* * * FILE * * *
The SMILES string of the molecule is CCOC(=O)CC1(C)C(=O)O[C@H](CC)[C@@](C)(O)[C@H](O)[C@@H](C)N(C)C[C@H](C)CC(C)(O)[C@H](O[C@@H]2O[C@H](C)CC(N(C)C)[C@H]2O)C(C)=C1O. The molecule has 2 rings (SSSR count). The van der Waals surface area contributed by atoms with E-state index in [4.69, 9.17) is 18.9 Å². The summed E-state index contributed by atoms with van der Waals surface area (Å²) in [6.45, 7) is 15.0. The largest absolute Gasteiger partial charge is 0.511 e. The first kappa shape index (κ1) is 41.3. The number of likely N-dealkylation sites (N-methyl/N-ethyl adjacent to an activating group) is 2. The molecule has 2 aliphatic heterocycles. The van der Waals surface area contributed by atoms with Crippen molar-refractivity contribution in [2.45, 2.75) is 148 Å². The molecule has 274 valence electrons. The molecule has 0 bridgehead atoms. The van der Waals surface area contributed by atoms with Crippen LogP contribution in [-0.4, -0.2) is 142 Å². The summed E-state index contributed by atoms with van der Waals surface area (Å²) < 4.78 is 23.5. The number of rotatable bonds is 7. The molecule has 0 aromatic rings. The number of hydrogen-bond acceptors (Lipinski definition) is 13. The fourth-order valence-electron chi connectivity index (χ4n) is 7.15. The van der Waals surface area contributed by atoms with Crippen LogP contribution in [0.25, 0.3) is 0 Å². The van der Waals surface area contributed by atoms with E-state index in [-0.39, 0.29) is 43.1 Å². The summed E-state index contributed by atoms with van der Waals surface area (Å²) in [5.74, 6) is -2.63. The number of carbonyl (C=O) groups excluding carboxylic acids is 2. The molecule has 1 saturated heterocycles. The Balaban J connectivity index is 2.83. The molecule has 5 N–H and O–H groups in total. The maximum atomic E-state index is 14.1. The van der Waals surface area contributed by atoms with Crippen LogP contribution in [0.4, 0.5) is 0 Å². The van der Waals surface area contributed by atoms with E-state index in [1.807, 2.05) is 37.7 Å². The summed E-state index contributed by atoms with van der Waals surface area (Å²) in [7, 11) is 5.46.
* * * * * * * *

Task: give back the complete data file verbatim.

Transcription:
The SMILES string of the molecule is CCOC(=O)CC1(C)C(=O)O[C@H](CC)[C@@](C)(O)[C@H](O)[C@@H](C)N(C)C[C@H](C)CC(C)(O)[C@H](O[C@@H]2O[C@H](C)CC(N(C)C)[C@H]2O)C(C)=C1O. The molecule has 2 rings (SSSR count). The van der Waals surface area contributed by atoms with E-state index in [4.69, 9.17) is 18.9 Å². The summed E-state index contributed by atoms with van der Waals surface area (Å²) in [6.45, 7) is 15.0. The largest absolute Gasteiger partial charge is 0.511 e. The first kappa shape index (κ1) is 41.3. The number of likely N-dealkylation sites (N-methyl/N-ethyl adjacent to an activating group) is 2. The molecule has 2 aliphatic heterocycles. The van der Waals surface area contributed by atoms with Crippen molar-refractivity contribution in [2.45, 2.75) is 148 Å². The molecule has 274 valence electrons. The molecule has 0 bridgehead atoms. The van der Waals surface area contributed by atoms with Crippen LogP contribution in [-0.4, -0.2) is 142 Å². The summed E-state index contributed by atoms with van der Waals surface area (Å²) < 4.78 is 23.5. The number of rotatable bonds is 7. The molecule has 0 aromatic rings. The number of hydrogen-bond acceptors (Lipinski definition) is 13. The fourth-order valence-electron chi connectivity index (χ4n) is 7.15. The van der Waals surface area contributed by atoms with Crippen LogP contribution in [0.25, 0.3) is 0 Å². The van der Waals surface area contributed by atoms with E-state index in [-0.39, 0.29) is 43.1 Å². The summed E-state index contributed by atoms with van der Waals surface area (Å²) in [5.74, 6) is -2.63. The number of carbonyl (C=O) groups excluding carboxylic acids is 2. The molecule has 1 saturated heterocycles. The Balaban J connectivity index is 2.83. The molecule has 5 N–H and O–H groups in total. The maximum atomic E-state index is 14.1. The van der Waals surface area contributed by atoms with Crippen LogP contribution in [0.4, 0.5) is 0 Å². The van der Waals surface area contributed by atoms with E-state index in [1.807, 2.05) is 37.7 Å². The summed E-state index contributed by atoms with van der Waals surface area (Å²) in [7, 11) is 5.46.